15. Global organization for asthma.http://www.ginasthma.org,
  16. Vidal C, Gude F, Boquete O, Fernández-Merino MC, Meijide LM, Rey J, Lojo S, González-Quintela A: Evaluation of the Phadiatop™ test in the diagnosis of allergic sensitization in a general adult population. J Invest Allergol Clin Immunol. 2005, 15: 124-130.Google Scholar
  17. Laemmli UK: Cleavage of structural proteins during the assembly of the head of bacteriophage T4. Nature. 1970, 227: 680-685.View ArticlePubMedGoogle Scholar
  18. Towbin H, Sthaelin I, Gordon J: Electrophoretic transfer of proteins from polyacrylamide gels to nitrocellulose sheets: procedure and some applications. Proc Natl Acad Sci. 1979, 76: 4350-4354.PubMed CentralView ArticlePubMedGoogle Scholar
  19. Kyhse-Andersen J: Electroblotting of multiple gels: a simple apparatus without buffer tank for rapid transfer of proteins from polyacrylamide to nitrocellulose. J Biochem Biophys Methods. 1984, 10: 203-209.View ArticlePubMedGoogle Scholar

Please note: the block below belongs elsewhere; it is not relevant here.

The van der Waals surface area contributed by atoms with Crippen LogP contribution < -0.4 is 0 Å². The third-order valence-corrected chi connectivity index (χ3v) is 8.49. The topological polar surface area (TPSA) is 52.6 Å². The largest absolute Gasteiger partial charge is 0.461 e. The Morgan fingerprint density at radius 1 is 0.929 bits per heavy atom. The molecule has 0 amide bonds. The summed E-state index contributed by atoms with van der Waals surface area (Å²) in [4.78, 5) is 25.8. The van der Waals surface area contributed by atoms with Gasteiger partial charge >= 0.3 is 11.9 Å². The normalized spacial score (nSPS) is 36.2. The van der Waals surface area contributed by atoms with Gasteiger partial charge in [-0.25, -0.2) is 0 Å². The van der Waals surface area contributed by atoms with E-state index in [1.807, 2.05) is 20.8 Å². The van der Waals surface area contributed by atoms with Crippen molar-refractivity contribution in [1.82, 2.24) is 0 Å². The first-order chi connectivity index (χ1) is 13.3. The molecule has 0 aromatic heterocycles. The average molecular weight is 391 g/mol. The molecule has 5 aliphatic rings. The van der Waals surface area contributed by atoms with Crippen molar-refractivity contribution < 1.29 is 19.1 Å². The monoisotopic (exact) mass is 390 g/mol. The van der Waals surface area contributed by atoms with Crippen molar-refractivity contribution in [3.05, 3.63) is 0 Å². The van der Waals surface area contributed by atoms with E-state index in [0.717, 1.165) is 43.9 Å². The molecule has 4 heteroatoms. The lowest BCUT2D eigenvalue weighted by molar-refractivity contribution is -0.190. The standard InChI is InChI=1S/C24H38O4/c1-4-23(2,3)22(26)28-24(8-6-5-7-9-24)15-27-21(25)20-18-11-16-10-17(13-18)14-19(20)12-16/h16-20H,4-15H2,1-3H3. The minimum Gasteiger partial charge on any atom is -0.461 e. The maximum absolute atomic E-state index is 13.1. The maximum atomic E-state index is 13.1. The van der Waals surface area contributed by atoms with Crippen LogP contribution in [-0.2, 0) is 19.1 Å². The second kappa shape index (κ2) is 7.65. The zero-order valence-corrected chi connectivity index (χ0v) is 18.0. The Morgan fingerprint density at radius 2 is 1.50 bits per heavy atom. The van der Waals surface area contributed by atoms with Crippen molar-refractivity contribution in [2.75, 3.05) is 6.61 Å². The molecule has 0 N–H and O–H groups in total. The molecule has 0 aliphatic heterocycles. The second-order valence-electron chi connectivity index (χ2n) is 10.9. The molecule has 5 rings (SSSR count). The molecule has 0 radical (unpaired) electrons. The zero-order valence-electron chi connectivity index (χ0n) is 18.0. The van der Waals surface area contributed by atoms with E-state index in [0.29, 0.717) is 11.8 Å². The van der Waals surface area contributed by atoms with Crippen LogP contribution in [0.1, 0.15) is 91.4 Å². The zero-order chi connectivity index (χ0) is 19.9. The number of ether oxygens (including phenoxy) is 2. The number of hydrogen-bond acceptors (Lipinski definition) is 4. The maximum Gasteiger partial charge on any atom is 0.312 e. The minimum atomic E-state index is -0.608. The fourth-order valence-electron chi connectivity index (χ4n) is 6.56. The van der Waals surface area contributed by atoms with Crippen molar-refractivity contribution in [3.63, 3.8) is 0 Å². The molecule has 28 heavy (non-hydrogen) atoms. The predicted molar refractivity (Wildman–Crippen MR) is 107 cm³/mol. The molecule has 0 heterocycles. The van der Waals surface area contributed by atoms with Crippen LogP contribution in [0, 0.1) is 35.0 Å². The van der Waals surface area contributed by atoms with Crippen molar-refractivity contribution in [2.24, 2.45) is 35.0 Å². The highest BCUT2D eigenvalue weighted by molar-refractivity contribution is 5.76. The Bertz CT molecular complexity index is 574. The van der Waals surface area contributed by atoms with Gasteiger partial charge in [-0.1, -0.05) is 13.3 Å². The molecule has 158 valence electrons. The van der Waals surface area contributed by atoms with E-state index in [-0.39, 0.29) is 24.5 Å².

20. Postigo I, Gutierrez A, Fernandez J, Guisantes JA, Suñén E, Martínez J: Diagnostic value of Alt a 1, fungal enolase and manganese-dependent superoxide dismutase in the component-resolved diagnosis of allergy to pleosporaceae. Clin Exp Allergy. 2011, 41: 443-451.View ArticlePubMedGoogle Scholar
  21. Sherrill DL, Stein R, Halonen M, Holberg CJ, Wright A, Martinez FD: Total serum IgE and its association with asthma symptoms and allergic sensitization among children. J Allergy Clin Immunol. 1999, 104: 28-36.View ArticlePubMedGoogle Scholar
  22. Christie GL, Helms PJ, Godden DJ, Ross SJ, Friend JA, Legge JS, Haites NE, Douglas JG: Asthma, wheezy bronchitis, and atopy across two generations. Am J Respir Crit Care Med. 1999, 159: 125-129.View ArticlePubMedGoogle Scholar